Photo courtesy of Sweet Electra
By Jordan Reisman
Have you ever wondered what it feels like to be a celebrity in a place besides America? How about a celebrity in Mexico? Sweet Electra, now of New York City, lived such a marginalized yet aristocratic existence but, curiously, only at the beginning of their career.
The electronica duo featuring Giovanni Escalera and Nardiz Cooke started their musical career in Guadalajara and eventually made their way to Mexico City where they were signed to the Mexican division of EMI. BTR was able to speak with Escalera, the minor Mexican celebrity.
Escalera says of his former status, “Mexico has something that I think is changing because of the global aspect of the world now that everybody is on the internet and everyone knows what’s going on. But at that time, I’m talking about 2002, so it was like, internet was not a big deal still in Mexico. Obviously we didn’t have mp3’s or iTunes or things like that so pretty much everybody could be a big rock star in Mexico.”
He is saying that since there was a much smaller pool of musicians to choose from, their status as “celebrities” was more or less fueled by other people. Potential managers would offer their services regularly to Sweet Electra, hustling to take advantage of young musicians in Mexico, he said.
Luckily, he was able to sign honest representation, even at the age of 22 22. Escalera has fond memories of this type of treatment, as everything at that age seemed euphoric at the time.
“Everything you do seems amazing like doing television shows, getting in the van and going to play to whatever place, autographs and interviews, stuff like that. That was pretty amazing.”
While all of this was happening, Escalera only had the goal of playing his music for people and the rest was merely dessert. At the time though he barely had any songs to his catalog before being signed to a major label, a fortuitous arrangment indicative of how easy it was to play music in Mexico.
“ I had a couple of demos, like one-minute demos and I just told these guys, ‘I want to record an album’ and that was something like the beginning of the year and I showed them these songs saying they were the complete songs but they were only just a minute,” says Escalera. “So, I stopped the music and I said, ‘If you want to hear more, you have to tell me that I’m recording an album’ so the guys said yes but I didn’t have anything.”
All of that came to an end when Escalera moved to NYC, but by choice really. Now that Sweet Electra is essentially label-less, he has complete control of approach over the business of his music, which he says has its pros and cons.
“I can check everything, that everything is working well and there’s nothing sneaky,” Escalera tells BTR. “I can have control over everything but the other part is that it’s very hard. Instead of composing music sometimes you have to be doing social media, sending e-mails, building a website and by the end of the day you don’t wanna compose music.”
The question that is probably on your mind is: if Escalera had all of this going for him in Mexico, why the hell did he come to New York?
Well, he admitted that making the decision was tough, but also a bit misguided. When a lot of people move here they have big dreams and aspirations and Escalera and Cooke were no different. They were invited to play at the Mexico Now festival in 2004 at Joe’s Pub and fell in love with the city. They were also under the impression that their rock star lifestyle would carry over across the border.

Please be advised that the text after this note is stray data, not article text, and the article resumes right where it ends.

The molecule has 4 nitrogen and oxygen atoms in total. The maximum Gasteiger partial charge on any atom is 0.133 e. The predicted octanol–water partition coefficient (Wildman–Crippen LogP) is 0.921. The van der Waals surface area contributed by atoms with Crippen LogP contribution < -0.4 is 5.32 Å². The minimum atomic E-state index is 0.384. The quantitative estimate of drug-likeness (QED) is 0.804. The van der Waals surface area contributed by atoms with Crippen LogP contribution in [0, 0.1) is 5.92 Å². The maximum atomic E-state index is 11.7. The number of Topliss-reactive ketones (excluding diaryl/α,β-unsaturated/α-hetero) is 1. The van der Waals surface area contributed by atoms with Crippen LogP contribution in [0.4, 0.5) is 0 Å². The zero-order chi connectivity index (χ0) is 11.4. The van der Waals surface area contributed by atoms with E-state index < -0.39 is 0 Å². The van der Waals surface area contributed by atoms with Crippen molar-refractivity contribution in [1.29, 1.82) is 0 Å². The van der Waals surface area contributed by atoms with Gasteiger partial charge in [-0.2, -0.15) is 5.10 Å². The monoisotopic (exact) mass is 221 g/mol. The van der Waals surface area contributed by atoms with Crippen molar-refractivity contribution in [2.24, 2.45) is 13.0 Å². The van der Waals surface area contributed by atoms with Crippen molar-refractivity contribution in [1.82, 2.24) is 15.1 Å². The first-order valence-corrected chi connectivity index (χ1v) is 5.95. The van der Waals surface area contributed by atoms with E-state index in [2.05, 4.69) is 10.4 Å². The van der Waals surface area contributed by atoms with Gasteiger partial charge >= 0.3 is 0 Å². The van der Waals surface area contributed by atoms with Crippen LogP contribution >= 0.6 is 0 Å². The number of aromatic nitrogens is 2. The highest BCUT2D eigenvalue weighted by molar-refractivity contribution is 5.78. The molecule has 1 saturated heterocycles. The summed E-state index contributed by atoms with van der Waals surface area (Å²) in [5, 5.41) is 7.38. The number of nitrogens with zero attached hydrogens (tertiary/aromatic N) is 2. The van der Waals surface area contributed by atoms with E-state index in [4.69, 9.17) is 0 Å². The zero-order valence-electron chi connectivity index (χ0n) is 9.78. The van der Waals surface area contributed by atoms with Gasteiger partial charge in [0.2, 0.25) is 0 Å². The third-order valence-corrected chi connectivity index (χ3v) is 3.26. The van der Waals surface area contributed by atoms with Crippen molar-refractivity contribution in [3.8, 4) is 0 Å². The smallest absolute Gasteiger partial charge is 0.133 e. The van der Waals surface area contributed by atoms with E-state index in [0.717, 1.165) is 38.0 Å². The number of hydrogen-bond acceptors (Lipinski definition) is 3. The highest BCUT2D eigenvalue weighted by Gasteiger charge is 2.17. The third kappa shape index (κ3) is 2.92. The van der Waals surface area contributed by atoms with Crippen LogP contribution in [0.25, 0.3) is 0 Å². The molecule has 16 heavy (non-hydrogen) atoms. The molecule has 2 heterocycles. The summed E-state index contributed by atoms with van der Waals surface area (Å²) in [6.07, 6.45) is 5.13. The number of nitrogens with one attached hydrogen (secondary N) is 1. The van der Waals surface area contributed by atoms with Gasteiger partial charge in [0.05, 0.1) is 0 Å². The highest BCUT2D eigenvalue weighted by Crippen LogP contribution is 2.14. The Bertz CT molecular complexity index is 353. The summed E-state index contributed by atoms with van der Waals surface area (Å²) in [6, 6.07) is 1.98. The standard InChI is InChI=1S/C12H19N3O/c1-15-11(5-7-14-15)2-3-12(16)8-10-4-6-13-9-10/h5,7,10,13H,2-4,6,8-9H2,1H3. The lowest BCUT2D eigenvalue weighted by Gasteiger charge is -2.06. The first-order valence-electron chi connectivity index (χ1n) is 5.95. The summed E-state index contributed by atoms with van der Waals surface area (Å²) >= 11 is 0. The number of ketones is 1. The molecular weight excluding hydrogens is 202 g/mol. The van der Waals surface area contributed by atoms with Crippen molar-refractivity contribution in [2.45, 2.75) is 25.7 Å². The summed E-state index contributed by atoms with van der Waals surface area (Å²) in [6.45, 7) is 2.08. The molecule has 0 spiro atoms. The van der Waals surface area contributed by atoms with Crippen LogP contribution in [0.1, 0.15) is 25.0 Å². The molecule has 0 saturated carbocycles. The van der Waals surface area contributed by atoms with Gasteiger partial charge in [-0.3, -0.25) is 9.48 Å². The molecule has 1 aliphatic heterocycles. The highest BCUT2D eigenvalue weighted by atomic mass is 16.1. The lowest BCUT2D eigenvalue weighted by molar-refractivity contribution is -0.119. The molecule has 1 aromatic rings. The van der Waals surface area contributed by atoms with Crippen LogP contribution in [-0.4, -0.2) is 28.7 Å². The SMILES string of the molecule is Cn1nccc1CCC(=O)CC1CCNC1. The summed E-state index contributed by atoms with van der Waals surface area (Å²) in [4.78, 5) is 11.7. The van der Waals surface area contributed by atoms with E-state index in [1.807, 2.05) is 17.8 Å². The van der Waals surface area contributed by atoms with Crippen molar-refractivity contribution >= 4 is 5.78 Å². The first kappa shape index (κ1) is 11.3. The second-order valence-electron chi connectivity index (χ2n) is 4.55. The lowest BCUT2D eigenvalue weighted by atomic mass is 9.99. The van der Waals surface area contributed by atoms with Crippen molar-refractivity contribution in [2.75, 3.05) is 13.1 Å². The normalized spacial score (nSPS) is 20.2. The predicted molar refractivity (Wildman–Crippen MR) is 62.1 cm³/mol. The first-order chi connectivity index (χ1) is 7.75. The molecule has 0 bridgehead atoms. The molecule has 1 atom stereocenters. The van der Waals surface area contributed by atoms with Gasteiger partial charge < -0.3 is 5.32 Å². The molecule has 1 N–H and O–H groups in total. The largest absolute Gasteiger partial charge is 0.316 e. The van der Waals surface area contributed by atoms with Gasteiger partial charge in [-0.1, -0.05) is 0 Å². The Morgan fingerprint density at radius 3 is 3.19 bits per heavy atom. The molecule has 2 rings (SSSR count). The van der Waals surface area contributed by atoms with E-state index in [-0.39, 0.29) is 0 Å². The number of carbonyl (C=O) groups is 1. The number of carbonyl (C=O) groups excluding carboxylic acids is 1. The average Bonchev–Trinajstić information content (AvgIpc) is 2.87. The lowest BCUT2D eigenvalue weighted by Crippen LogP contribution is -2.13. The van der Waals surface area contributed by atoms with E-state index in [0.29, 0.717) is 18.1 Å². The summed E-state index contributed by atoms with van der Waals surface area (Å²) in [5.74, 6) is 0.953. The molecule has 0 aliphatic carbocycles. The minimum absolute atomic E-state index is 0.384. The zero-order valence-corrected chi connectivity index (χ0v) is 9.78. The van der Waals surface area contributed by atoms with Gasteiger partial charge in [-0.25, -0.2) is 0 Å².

“We thought pretty much it was like the life we were having at the time, like a continuation of the rock star life we were having in Mexico but obviously that wasn’t true. That was just like an illusion because we were new in the neighborhood pretty much,” he laments. “Once we got here it was tough because we had to start at the beginning; there’s a lot of amazing bands everywhere, a lot of competition over venues and a million concerts at the same time. It’s a challenge.”
For those who enjoy a roller coaster origin story, Sweet Electra’s “struggling days” started in New York City circa 2006.
As a Mexican living in New York City, Escalera did not consciously try to wear his chicano pride on his sleeve too much. He says that Mexicans grow up with a lot of American and British influences but do not represent their own music enough.
He grew up with dreams of being the next Depeche Mode or the Clash and felt that New York was the place to be – never from the vantage point of, as Escalera describes it, “I’m a Mexican looking for my Mexican community.”
With Sweet Electra’s newest self-titled release under their belts it seems that their Latin influences are beginning to peek through the proto-American tapestry. Tracks like “Creias” and older songs like “Firefly” feature Latin rhythms and conga-based percussive arrangements.
Escalera says of these influences, “At the very beginning from the Nopal Beat Collective was that to mix music from the ’50s like Elddis Danzon, cha-cha-cha, mambo, and all that stuff with electronic music and that was pretty much what made the collective big.”
While Escalera and Cooke work together and happen to be of opposite sexes, he says that they are not a “couple band.” This is most definitely not the first time he has been asked this though, as with so many cross-gender duos who beg the question of men and women who make music together.
In a way, the fact that Escalera and Cooke’s relationship remains platonic sets them apart the same way their back story does. They achieved a “reverse success” by moving to New York from their comfy life in Mexico and they defy preconceived notions about how men and women work together creatively. Maybe they’ll start singing backwards on their next record too.
Listen to Sweet Electra on the latest edition of Discovery Corner on BTR!